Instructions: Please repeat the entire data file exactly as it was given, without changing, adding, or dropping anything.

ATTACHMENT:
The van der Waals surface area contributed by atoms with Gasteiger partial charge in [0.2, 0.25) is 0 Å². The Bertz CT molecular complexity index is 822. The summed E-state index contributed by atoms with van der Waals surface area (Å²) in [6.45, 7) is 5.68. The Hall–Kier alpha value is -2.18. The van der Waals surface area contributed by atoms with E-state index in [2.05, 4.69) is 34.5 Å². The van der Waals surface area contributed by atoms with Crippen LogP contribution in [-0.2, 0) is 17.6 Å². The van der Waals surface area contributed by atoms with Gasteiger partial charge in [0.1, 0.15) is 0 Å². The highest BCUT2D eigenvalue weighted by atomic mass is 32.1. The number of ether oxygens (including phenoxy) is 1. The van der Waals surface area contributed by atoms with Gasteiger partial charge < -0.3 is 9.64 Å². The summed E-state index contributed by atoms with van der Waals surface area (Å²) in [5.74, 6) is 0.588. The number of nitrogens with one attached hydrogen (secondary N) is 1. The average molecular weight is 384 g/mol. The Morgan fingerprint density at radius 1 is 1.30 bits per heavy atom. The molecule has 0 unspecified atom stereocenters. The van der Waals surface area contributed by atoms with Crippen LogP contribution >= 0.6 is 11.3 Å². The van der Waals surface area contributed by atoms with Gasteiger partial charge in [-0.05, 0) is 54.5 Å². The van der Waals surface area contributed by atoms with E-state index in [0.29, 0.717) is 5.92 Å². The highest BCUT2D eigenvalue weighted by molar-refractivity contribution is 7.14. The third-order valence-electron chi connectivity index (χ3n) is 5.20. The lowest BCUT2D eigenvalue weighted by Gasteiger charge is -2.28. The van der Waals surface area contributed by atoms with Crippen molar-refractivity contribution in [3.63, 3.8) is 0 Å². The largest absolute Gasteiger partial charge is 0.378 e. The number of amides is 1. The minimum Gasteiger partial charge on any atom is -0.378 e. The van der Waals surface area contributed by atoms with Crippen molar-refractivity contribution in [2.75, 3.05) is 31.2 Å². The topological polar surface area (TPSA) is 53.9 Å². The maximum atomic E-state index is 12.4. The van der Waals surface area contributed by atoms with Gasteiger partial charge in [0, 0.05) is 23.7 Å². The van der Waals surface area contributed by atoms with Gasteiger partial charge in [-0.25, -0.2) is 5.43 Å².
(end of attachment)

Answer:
The van der Waals surface area contributed by atoms with Gasteiger partial charge in [0.2, 0.25) is 0 Å². The Bertz CT molecular complexity index is 822. The summed E-state index contributed by atoms with van der Waals surface area (Å²) in [6.45, 7) is 5.68. The Hall–Kier alpha value is -2.18. The van der Waals surface area contributed by atoms with E-state index in [2.05, 4.69) is 34.5 Å². The van der Waals surface area contributed by atoms with Crippen LogP contribution in [-0.2, 0) is 17.6 Å². The van der Waals surface area contributed by atoms with Gasteiger partial charge in [0.1, 0.15) is 0 Å². The highest BCUT2D eigenvalue weighted by atomic mass is 32.1. The number of ether oxygens (including phenoxy) is 1. The van der Waals surface area contributed by atoms with Gasteiger partial charge < -0.3 is 9.64 Å². The summed E-state index contributed by atoms with van der Waals surface area (Å²) in [5.74, 6) is 0.588. The number of nitrogens with one attached hydrogen (secondary N) is 1. The average molecular weight is 384 g/mol. The Morgan fingerprint density at radius 1 is 1.30 bits per heavy atom. The molecule has 0 unspecified atom stereocenters. The van der Waals surface area contributed by atoms with Crippen LogP contribution >= 0.6 is 11.3 Å². The van der Waals surface area contributed by atoms with Gasteiger partial charge in [-0.05, 0) is 54.5 Å². The van der Waals surface area contributed by atoms with E-state index in [0.29, 0.717) is 5.92 Å². The highest BCUT2D eigenvalue weighted by molar-refractivity contribution is 7.14. The third-order valence-electron chi connectivity index (χ3n) is 5.20. The lowest BCUT2D eigenvalue weighted by Gasteiger charge is -2.28. The van der Waals surface area contributed by atoms with Crippen molar-refractivity contribution in [3.63, 3.8) is 0 Å². The largest absolute Gasteiger partial charge is 0.378 e. The number of amides is 1. The minimum Gasteiger partial charge on any atom is -0.378 e. The van der Waals surface area contributed by atoms with Crippen molar-refractivity contribution in [2.75, 3.05) is 31.2 Å². The topological polar surface area (TPSA) is 53.9 Å². The maximum atomic E-state index is 12.4. The van der Waals surface area contributed by atoms with Gasteiger partial charge in [0, 0.05) is 23.7 Å². The van der Waals surface area contributed by atoms with Gasteiger partial charge in [-0.25, -0.2) is 5.43 Å².